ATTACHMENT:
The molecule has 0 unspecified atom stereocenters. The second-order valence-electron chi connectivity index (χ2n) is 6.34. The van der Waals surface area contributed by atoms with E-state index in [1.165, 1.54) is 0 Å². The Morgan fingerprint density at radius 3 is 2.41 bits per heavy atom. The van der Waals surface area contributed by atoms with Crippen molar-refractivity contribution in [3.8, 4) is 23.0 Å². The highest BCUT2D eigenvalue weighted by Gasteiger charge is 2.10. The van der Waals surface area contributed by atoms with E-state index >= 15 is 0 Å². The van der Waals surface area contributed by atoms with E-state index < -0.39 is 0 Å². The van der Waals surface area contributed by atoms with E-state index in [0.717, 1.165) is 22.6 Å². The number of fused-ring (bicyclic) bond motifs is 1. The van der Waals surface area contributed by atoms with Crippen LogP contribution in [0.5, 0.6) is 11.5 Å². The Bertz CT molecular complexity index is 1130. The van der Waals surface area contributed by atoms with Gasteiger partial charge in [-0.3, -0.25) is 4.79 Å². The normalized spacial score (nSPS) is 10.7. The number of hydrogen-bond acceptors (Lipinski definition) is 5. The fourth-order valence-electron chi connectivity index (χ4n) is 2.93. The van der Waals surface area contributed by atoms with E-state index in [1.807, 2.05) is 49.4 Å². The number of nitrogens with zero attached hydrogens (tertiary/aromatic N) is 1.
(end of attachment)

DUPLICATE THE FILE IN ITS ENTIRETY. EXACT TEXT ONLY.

The molecule has 0 unspecified atom stereocenters. The second-order valence-electron chi connectivity index (χ2n) is 6.34. The van der Waals surface area contributed by atoms with E-state index in [1.165, 1.54) is 0 Å². The Morgan fingerprint density at radius 3 is 2.41 bits per heavy atom. The van der Waals surface area contributed by atoms with Crippen molar-refractivity contribution in [3.8, 4) is 23.0 Å². The highest BCUT2D eigenvalue weighted by Gasteiger charge is 2.10. The van der Waals surface area contributed by atoms with E-state index >= 15 is 0 Å². The van der Waals surface area contributed by atoms with E-state index < -0.39 is 0 Å². The van der Waals surface area contributed by atoms with E-state index in [0.717, 1.165) is 22.6 Å². The number of fused-ring (bicyclic) bond motifs is 1. The van der Waals surface area contributed by atoms with Crippen LogP contribution in [0.5, 0.6) is 11.5 Å². The Bertz CT molecular complexity index is 1130. The van der Waals surface area contributed by atoms with Gasteiger partial charge in [-0.3, -0.25) is 4.79 Å². The normalized spacial score (nSPS) is 10.7. The number of hydrogen-bond acceptors (Lipinski definition) is 5. The fourth-order valence-electron chi connectivity index (χ4n) is 2.93. The van der Waals surface area contributed by atoms with E-state index in [1.807, 2.05) is 49.4 Å². The number of nitrogens with zero attached hydrogens (tertiary/aromatic N) is 1.